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Yo! Oy! Motown meets Anatevka

The Temptations sing Fiddler On the Roof [more inside]
posted by nickyskye on Oct 22, 2013 - 27 comments

That's what I waaaaaa-aaaaaa-aaaa-aaaa-aaant, yeah

You've more than likely heard this early recording of Money by the Beatles, or perhaps this version by the Rolling Stones. But Barrett Strong, the man who originally recorded it and who was the primary songwriter hasn't shared in the millions of dollars the song has earned over the years.
posted by flapjax at midnite on Sep 2, 2013 - 30 comments

Low-end melodicism at its most sublime

You're perhaps familiar with the Stevie Wonder classic, For Once in My Life. It's a great little tune, catchy, pleasing, just makes you feel good. What you may never have really thought about, though, is how much James Jamerson's bass line has to do with the tune's infectious brilliance. So, check out James Jamerson’s Bass Line Visualized. I mean, just... damn! Right?
posted by flapjax at midnite on Aug 30, 2013 - 73 comments

AT THE DAWN OF THE DANCE APOCALYPSE

Janelle Monae's latest music video/single is a 60s-esque, funkadelic, symbol-heavy, all-white fur and all-female hammer to the head - THE DANCE APOCALYPTIC
posted by The Whelk on Jul 9, 2013 - 117 comments

Going Back to My Roots, Oh Yeh Soweto! Funky disco, covered and edited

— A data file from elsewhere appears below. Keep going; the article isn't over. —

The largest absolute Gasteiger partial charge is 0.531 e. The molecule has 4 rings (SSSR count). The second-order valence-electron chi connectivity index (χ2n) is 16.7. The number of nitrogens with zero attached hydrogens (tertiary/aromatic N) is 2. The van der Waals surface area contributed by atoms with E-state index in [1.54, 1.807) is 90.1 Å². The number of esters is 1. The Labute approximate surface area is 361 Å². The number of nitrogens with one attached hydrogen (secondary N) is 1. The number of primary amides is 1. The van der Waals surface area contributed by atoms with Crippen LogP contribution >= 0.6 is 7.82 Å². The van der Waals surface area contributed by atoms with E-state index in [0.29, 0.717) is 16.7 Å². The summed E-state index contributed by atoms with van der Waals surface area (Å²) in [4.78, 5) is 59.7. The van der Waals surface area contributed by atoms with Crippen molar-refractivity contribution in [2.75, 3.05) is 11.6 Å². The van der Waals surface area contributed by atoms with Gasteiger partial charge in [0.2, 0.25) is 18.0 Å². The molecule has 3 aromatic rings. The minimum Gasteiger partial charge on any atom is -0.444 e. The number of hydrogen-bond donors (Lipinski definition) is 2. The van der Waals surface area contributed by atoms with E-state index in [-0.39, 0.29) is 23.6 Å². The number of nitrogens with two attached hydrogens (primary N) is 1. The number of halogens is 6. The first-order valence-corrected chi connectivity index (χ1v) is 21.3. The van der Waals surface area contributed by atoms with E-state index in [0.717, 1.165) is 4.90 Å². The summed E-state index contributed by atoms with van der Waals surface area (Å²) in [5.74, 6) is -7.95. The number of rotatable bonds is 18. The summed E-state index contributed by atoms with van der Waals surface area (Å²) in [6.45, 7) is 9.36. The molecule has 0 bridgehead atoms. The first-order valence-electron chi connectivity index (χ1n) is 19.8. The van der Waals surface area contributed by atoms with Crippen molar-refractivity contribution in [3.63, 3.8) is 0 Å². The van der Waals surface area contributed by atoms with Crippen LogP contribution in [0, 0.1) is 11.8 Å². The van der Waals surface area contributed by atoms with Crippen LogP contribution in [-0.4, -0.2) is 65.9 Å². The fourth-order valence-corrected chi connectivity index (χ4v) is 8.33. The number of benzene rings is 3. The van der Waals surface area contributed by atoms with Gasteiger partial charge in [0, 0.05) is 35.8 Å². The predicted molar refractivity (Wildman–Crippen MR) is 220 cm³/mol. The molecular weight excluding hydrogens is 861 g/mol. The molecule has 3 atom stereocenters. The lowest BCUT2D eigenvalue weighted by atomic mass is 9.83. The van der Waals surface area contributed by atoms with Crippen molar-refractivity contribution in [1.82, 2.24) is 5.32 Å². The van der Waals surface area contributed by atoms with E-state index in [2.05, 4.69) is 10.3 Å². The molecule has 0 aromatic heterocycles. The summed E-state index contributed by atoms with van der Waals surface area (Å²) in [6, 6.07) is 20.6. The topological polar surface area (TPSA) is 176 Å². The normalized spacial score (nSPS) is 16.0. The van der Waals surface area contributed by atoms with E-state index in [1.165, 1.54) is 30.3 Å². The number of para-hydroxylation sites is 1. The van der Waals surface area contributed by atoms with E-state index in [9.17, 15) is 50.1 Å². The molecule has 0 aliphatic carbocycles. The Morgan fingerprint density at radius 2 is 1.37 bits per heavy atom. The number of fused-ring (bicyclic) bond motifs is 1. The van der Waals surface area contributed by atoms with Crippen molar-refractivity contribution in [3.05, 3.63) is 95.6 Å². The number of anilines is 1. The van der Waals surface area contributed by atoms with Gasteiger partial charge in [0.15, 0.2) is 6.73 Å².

In 1977, Lamont Dozier, Motown veteran, released his album Peddlin' Music on the Side, featuring "the Afro-centric disco hit" Going Back to My Roots. That sound was popular in the US, and also in South Africa, where veteran alto player Teaspoon Ndelu covered the song with his group Teaspoon & the Waves as Oh Yeh Soweto, "changing the lyrics and toughening up the beat, but with the same killer riffs!" The one fault with the song could be that it's only half as long as Lamont's original. Fear not, Dr. Horn has edited the track into an extended form, which you can stream or download from Soundcloud. [more inside]
posted by filthy light thief on Jun 2, 2013 - 12 comments

"Til you reach that..."

Stevie Wonder, in his prime. Jesus.
posted by timsteil on Mar 26, 2013 - 45 comments

Bob Babbitt 1937-2012

Bob Babbitt, longtime session musician and member of Motown's house band The Funk Brothers, has died at 74. [more inside]
posted by ricochet biscuit on Jul 20, 2012 - 21 comments

Just call my name/ I'll be there in a hurry/ You don't have to worry

Songwriter Nick Ashford died yesterday. Nickolas 'Nick' Ashford, along with his songwriting and marriage partner Valerie Simpson, wrote dozens of songs performed, covered and interpreted by artists like Ray Charles, Marvin Gaye & Tammi Terrell, Chaka Khan, Beyonce and Justin Timberlake and Amy Winehouse. [more inside]
posted by box on Aug 23, 2011 - 37 comments

He put a ring on it, and it felt like a kiss

Endless Noise turns Beyonce's Single Ladies into a tribute to the girl groups of Motown.